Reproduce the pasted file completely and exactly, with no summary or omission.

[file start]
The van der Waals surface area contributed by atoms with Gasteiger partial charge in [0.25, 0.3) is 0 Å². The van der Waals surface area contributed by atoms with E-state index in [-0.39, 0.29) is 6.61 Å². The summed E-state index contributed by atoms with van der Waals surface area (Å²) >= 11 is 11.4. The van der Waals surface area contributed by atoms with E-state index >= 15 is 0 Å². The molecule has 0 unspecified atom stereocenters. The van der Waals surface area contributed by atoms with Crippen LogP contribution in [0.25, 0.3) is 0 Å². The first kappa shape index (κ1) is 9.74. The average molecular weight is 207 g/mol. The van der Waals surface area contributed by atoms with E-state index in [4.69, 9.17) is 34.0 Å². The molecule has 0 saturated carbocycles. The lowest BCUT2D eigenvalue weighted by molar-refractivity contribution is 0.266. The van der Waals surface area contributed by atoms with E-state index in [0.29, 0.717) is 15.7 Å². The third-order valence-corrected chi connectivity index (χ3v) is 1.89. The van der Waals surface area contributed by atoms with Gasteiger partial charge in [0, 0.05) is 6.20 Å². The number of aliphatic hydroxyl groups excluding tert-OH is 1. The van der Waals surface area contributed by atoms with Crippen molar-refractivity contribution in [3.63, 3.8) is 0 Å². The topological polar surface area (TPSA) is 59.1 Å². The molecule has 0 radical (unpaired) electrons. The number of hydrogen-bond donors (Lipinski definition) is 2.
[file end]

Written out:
The van der Waals surface area contributed by atoms with Gasteiger partial charge in [0.25, 0.3) is 0 Å². The van der Waals surface area contributed by atoms with E-state index in [-0.39, 0.29) is 6.61 Å². The summed E-state index contributed by atoms with van der Waals surface area (Å²) >= 11 is 11.4. The van der Waals surface area contributed by atoms with E-state index >= 15 is 0 Å². The molecule has 0 unspecified atom stereocenters. The van der Waals surface area contributed by atoms with Crippen LogP contribution in [0.25, 0.3) is 0 Å². The first kappa shape index (κ1) is 9.74. The average molecular weight is 207 g/mol. The van der Waals surface area contributed by atoms with E-state index in [4.69, 9.17) is 34.0 Å². The molecule has 0 saturated carbocycles. The lowest BCUT2D eigenvalue weighted by molar-refractivity contribution is 0.266. The van der Waals surface area contributed by atoms with E-state index in [0.29, 0.717) is 15.7 Å². The third-order valence-corrected chi connectivity index (χ3v) is 1.89. The van der Waals surface area contributed by atoms with Gasteiger partial charge in [0, 0.05) is 6.20 Å². The number of aliphatic hydroxyl groups excluding tert-OH is 1. The van der Waals surface area contributed by atoms with Crippen molar-refractivity contribution in [3.63, 3.8) is 0 Å². The topological polar surface area (TPSA) is 59.1 Å². The molecule has 0 radical (unpaired) electrons. The number of hydrogen-bond donors (Lipinski definition) is 2.